A nuclear device used by terrorists would be low-yield; it would not, contrary to our worst imaginings, level whole cities. Effects would likely be limited to a half-mile circle (not that much different from the area of damage at the World Trade Center). But when it's done, it's done. People within the affected area who live through the heat, blast, and initial burst of radiation are likely to continue living for as long as they would have in any event. As Red Thomas says, "Radiation will not create fifty-foot-tall women, giant ants, or gra.s.shoppers the size of tanks."

There are many kinds of radiation, but three are most relevant to our topic: alpha, beta, and gamma. The others you have lived with for years. Red Thomas explains: "You need to worry about what is called ionizing radiation. It's the same as people getting radiation treatments for cancer, only a bigger area gets radiated. The good news is you don't have to just sit there and take it, and there's lots you can do rather than panic. First, your skin will stop alpha particles and a page of a newspaper or your clothing will stop beta particles; you've just got to try to avoid inhaling dust that's contaminated with atoms that are emitting these things and you'll be generally safe." Gamma rays are the most dangerous, but it also takes a lot of them to kill people.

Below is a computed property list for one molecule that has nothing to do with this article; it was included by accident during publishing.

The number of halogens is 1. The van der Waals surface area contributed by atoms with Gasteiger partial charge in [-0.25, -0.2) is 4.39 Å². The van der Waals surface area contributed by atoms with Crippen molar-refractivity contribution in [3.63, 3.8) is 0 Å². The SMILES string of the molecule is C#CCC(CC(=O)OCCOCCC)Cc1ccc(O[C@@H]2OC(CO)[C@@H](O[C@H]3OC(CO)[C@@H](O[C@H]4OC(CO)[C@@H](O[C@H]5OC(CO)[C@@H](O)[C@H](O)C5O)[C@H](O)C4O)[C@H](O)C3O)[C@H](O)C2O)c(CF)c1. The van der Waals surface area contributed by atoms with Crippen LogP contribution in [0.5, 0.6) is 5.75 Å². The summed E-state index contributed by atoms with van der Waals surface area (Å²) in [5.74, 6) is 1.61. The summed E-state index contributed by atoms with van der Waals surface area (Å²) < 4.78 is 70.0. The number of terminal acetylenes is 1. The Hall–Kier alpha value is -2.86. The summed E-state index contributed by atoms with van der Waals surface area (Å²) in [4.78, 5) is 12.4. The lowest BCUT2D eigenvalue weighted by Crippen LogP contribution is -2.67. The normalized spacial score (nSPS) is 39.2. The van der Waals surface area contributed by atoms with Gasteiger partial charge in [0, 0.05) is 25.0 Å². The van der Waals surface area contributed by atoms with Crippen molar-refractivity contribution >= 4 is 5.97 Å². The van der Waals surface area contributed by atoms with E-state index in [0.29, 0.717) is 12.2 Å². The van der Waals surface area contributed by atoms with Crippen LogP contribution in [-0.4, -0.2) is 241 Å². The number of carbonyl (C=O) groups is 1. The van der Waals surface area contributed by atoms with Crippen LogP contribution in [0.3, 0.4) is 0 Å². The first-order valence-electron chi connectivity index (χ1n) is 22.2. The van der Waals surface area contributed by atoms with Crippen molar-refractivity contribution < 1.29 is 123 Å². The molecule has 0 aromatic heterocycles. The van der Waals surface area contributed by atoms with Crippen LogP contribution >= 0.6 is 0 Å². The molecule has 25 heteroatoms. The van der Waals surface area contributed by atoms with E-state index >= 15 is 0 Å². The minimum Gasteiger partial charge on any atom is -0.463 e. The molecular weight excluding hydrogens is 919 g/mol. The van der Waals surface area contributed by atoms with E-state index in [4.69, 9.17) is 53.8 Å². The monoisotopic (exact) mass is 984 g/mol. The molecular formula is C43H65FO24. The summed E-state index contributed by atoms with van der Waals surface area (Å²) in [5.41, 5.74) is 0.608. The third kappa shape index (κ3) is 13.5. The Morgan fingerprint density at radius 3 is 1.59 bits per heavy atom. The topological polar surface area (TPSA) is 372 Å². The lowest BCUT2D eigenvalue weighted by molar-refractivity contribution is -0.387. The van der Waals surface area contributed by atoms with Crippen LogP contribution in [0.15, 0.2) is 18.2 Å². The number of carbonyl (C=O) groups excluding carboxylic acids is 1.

Overall preparation for any terrorist attack that would result in major damage is the same as one would wisely take for a big storm or earthquake. How has Red Thomas prepared?

If you want a gas mask, fine, go get one. I know this stuff and I'm not getting one, and I told my mom not to bother with one, either. How's that for confidence? We have a week's worth of cash, several days' worth of canned goods, and plenty of soap and water.

These terrorists can't conceive of a nation this big with this many resources. Biochem and small nuclear weapons are made to cause panic and terror and to demoralize. The government is going nuts over this stuff because they have to protect every inch of America. You've only got to protect yourself, and by doing that, you help the country.